Beyond that, in relying on World War II-era cases, the Solicitor General failed to address that establishing liability under the post-1986 FCA does not satisfy the requirements of the WSLA—a statute that requires as an “essential ingredient…the element of deceit that is the earmark of fraud.” See United States v. Grainger, 346 U.S. 235, 243 (1953). Under the modern-day FCA, with its expanded statutory definition of “knowing,” “the element of deceit” found in common law fraud is indisputably not an essential ingredient of an FCA violation. See FraudMail Alert No. 13-03-21 at 3.

Finally, the Solicitor General did not address the more wide-ranging practical implications that alone warrant Supreme Court review of this issue. The Justice Department and qui tam relators are advocating the WSLA’s application to toll the FCA’s statute of limitations in cases involving not just war- or defense- related contracts, as found in Carter, but in all types of civil FCA cases, including those involving financial services, healthcare, and commodities.  See, e.g., United States v. Wells Fargo Bank, N.A., 972 F. Supp. 2d 593 (S.D.N.Y. 2013)1United States ex rel. Emanuele v. Medicor Assocs., No. 10-245 Erie, 2013 U.S. Dist. LEXIS 104650 (W.D. Pa. July 26, 2013); United States ex rel. Paulos v. Stryker Corp., No. 11- 0041CV-W-ODS, 2013 U.S. Dist. LEXIS 82294 (W.D. Mo. June 12, 2013); United States v. BNP Paribas SA, 884 F. Supp. 2d 589 (S.D. Tex. 2012). As the Petitioners in Carter noted, what broad WSLA application to civil FCA claims would mean for all of these potential FCA defendants is daunting:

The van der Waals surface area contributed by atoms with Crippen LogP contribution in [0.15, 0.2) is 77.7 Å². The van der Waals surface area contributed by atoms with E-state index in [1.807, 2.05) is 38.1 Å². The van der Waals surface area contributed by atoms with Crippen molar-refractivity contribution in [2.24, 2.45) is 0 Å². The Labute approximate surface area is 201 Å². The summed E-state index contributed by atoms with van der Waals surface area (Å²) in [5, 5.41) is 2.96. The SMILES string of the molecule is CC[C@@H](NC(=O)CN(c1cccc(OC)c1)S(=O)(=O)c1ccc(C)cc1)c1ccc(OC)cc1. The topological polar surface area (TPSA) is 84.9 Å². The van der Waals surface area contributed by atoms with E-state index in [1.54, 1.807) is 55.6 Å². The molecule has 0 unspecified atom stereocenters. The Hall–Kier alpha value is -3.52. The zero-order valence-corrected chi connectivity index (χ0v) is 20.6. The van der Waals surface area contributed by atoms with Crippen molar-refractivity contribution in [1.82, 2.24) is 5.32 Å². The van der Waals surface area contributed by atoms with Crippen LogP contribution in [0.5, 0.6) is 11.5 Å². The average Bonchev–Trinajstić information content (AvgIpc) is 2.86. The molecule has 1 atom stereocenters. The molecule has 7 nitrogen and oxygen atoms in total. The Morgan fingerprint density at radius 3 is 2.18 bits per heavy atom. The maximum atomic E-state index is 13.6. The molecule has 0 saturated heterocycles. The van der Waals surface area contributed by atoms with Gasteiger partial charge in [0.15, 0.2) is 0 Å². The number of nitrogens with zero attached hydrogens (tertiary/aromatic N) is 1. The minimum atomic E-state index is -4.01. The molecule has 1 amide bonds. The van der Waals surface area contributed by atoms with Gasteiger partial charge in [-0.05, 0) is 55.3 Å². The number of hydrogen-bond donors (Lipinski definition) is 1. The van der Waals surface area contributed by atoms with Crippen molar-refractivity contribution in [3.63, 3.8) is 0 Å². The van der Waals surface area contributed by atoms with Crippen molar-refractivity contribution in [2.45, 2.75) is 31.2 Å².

The panel decision…has grave implications for potential [FCA] defendants, by requiring them to defend against stale [FCA] claims years or even decades later, as memories fade and helpful evidence is lost. It places intolerable burdens on companies, by requiring them to either retain documents indefinitely or risk discarding records that may only become relevant years later when an unforeseen [FCA] claim is filed…The panel majority’s interpretation has fundamental implications for the government’s relationships with potential contractors.

Petition for Writ of Certiorari at 23, Kellogg Brown & Root Servs., Inc. v. United States ex rel. Carter, No. 12-1497 (June 24, 2013). Moreover, the Solicitor General does not explain how his own client agencies are going to be able to retain documents for such lengthy periods, particularly since those agencies have had difficulty retaining relevant documents for the existing FCA limitations period.

The Solicitor General’s endorsement of the Fourth Circuit’s application of the WSLA to the modern-day civil FCA is questionable in many respects. Moreover, the implications of allowing the WSLA to be applied to claims—brought by private parties (qui tam relators) who face no exigencies of war, based on contracts having nothing to do with war, for indefinite periods of time—alone warrant review by the Supreme Court.

The First-to-File Issue